The major blocker to getting the deploy tool working on Windows was the lack of
<process-stream>support. Doug had some incomplete code written for this earlier. By looking at his code together with the Twisted Python implementation of the same feature, I was able to get it working. The trick is that Windows only supports blocking reads/writes on anonymous pipes, so one has to use named pipes (and resort to stupid tricks like naming them using a random number/milliseconds to ensure uniqueness), which do support non-blocking I/O via completion ports.
So, here is an example. We wish to deploy the Tetris demo, so we type this in the listener:
This opens a window:
Now, we click "Deploy". This spawns a new Factor process which bootstraps and tree shakes a tetris image, dumping output into the current listener window (this is where
<process-stream>comes in). After a few minutes, we get a "Tetris" directory which has everything we need:
Note the FreeType files and DLLs; they will go away as soon as we ditch FreeType and start using native font rendering APIs (real soon now), so in the future all you'll have is the executable, the image file, and
factor-nt.dll. Double-clicking the executable runs the program:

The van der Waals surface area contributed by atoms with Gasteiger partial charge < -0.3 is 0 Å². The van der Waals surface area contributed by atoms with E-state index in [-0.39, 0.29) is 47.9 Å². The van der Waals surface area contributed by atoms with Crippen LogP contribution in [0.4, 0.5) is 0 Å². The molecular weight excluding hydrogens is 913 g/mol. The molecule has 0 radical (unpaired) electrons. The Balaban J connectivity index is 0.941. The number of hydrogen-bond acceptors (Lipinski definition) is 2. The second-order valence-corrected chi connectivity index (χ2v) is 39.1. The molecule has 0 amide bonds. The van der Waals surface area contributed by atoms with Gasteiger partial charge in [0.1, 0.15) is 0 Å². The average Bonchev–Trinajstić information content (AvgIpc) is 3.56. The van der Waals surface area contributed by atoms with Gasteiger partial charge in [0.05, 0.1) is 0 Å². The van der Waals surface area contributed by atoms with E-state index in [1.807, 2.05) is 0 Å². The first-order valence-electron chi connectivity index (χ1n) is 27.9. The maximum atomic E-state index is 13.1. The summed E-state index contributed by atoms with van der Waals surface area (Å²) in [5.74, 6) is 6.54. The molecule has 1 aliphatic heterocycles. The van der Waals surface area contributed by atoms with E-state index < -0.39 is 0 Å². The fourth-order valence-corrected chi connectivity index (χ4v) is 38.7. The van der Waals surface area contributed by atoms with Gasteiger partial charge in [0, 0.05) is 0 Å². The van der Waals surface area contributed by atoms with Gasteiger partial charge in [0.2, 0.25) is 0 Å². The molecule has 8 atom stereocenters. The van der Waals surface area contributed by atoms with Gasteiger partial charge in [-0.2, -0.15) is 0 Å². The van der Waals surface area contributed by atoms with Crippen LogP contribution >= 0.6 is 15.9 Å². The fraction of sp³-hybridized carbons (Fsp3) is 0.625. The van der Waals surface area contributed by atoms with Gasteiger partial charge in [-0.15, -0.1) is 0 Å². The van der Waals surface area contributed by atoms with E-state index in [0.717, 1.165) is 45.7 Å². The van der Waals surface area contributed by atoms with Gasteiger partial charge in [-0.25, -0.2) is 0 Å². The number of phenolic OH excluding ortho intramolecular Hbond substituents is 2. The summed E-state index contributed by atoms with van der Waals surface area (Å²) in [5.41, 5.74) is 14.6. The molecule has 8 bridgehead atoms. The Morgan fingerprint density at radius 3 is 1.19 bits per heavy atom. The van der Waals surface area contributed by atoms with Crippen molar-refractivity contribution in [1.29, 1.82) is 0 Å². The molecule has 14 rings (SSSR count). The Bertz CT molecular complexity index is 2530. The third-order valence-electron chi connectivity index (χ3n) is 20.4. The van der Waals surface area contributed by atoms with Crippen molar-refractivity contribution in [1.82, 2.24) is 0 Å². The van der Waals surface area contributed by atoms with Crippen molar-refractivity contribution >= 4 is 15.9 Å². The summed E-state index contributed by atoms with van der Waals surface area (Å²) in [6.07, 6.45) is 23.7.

Now the raptor icon is nice and all, but eventually we'll also have a way to specify custom icons for deployment, on both Mac OS X and Windows.
The completion of the Windows
<process-stream>implementation marks a milestone in Factor development. The Windows I/O subsystem has now reached feature parity with the Unix side. This means Factor now offers high-level, cross-platform APIs for the following tasks:
- Creating, renaming, copying, deleting files and directories
- Reading and writing files sequentially
- Memory mapped files
- TCP/IP sockets
- UDP/IP sockets
- IPv4 and IPv6 addressing, host name lookups
- Launching processes
- Launching processes with redirected I/O
Where possible, all I/O is non-blocking (the user-level API is presented as a blocking stream API, however under the hood Factor's co-operative thread scheduler yields between threads while waiting on I/O).
On Windows CE, the I/O support is spotty. Windows CE doesn't support pipes or non-blocking I/O, so certain features are not implemented, but we try the best we can.
Factor has an awesome FFI and now it has an awesome I/O library, which will still gain additional features in the future, for example Doug is already working on Windows directory change notification and I'll be doing the Unix side of that soon. A small step for Factor, a giant leap for stack languages!